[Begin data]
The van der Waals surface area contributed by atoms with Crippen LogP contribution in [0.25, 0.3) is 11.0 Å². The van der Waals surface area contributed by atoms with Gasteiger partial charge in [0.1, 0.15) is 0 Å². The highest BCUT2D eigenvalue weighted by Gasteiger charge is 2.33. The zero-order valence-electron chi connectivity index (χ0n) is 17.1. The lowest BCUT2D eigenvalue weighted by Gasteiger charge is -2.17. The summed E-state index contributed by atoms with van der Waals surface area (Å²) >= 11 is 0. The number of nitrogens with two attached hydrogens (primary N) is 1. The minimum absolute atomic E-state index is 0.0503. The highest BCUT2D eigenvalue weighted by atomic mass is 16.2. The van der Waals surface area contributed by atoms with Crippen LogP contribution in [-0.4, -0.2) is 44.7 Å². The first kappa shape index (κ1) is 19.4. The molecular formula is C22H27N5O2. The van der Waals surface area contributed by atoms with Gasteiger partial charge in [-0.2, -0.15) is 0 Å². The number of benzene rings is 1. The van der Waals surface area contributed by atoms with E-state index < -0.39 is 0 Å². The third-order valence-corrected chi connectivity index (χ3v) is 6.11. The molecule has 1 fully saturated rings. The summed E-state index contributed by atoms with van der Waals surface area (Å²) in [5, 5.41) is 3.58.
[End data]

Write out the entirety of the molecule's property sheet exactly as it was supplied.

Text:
The van der Waals surface area contributed by atoms with Crippen LogP contribution in [0.25, 0.3) is 11.0 Å². The van der Waals surface area contributed by atoms with Gasteiger partial charge in [0.1, 0.15) is 0 Å². The highest BCUT2D eigenvalue weighted by Gasteiger charge is 2.33. The zero-order valence-electron chi connectivity index (χ0n) is 17.1. The lowest BCUT2D eigenvalue weighted by Gasteiger charge is -2.17. The summed E-state index contributed by atoms with van der Waals surface area (Å²) >= 11 is 0. The number of nitrogens with two attached hydrogens (primary N) is 1. The minimum absolute atomic E-state index is 0.0503. The highest BCUT2D eigenvalue weighted by atomic mass is 16.2. The van der Waals surface area contributed by atoms with Crippen LogP contribution in [-0.4, -0.2) is 44.7 Å². The first kappa shape index (κ1) is 19.4. The molecular formula is C22H27N5O2. The van der Waals surface area contributed by atoms with Gasteiger partial charge in [-0.2, -0.15) is 0 Å². The number of benzene rings is 1. The van der Waals surface area contributed by atoms with E-state index < -0.39 is 0 Å². The third-order valence-corrected chi connectivity index (χ3v) is 6.11. The molecule has 1 fully saturated rings. The summed E-state index contributed by atoms with van der Waals surface area (Å²) in [5, 5.41) is 3.58.